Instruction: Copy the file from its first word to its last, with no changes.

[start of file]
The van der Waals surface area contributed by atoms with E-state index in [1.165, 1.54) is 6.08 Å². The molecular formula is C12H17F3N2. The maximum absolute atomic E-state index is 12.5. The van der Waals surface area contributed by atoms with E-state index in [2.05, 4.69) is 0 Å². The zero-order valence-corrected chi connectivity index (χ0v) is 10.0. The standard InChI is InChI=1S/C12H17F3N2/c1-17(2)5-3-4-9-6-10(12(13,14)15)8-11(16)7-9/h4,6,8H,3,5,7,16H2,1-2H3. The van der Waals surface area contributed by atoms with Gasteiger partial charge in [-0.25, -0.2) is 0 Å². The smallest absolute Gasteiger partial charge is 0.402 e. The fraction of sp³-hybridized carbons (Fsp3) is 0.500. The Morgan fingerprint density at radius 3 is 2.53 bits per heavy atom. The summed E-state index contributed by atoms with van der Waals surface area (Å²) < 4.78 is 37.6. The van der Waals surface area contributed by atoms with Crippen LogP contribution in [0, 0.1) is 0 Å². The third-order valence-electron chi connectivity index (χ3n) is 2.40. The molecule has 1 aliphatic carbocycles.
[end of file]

The van der Waals surface area contributed by atoms with E-state index in [1.165, 1.54) is 6.08 Å². The molecular formula is C12H17F3N2. The maximum absolute atomic E-state index is 12.5. The van der Waals surface area contributed by atoms with E-state index in [2.05, 4.69) is 0 Å². The zero-order valence-corrected chi connectivity index (χ0v) is 10.0. The standard InChI is InChI=1S/C12H17F3N2/c1-17(2)5-3-4-9-6-10(12(13,14)15)8-11(16)7-9/h4,6,8H,3,5,7,16H2,1-2H3. The van der Waals surface area contributed by atoms with Gasteiger partial charge in [-0.25, -0.2) is 0 Å². The smallest absolute Gasteiger partial charge is 0.402 e. The fraction of sp³-hybridized carbons (Fsp3) is 0.500. The Morgan fingerprint density at radius 3 is 2.53 bits per heavy atom. The summed E-state index contributed by atoms with van der Waals surface area (Å²) < 4.78 is 37.6. The van der Waals surface area contributed by atoms with Crippen LogP contribution in [0, 0.1) is 0 Å². The third-order valence-electron chi connectivity index (χ3n) is 2.40. The molecule has 1 aliphatic carbocycles.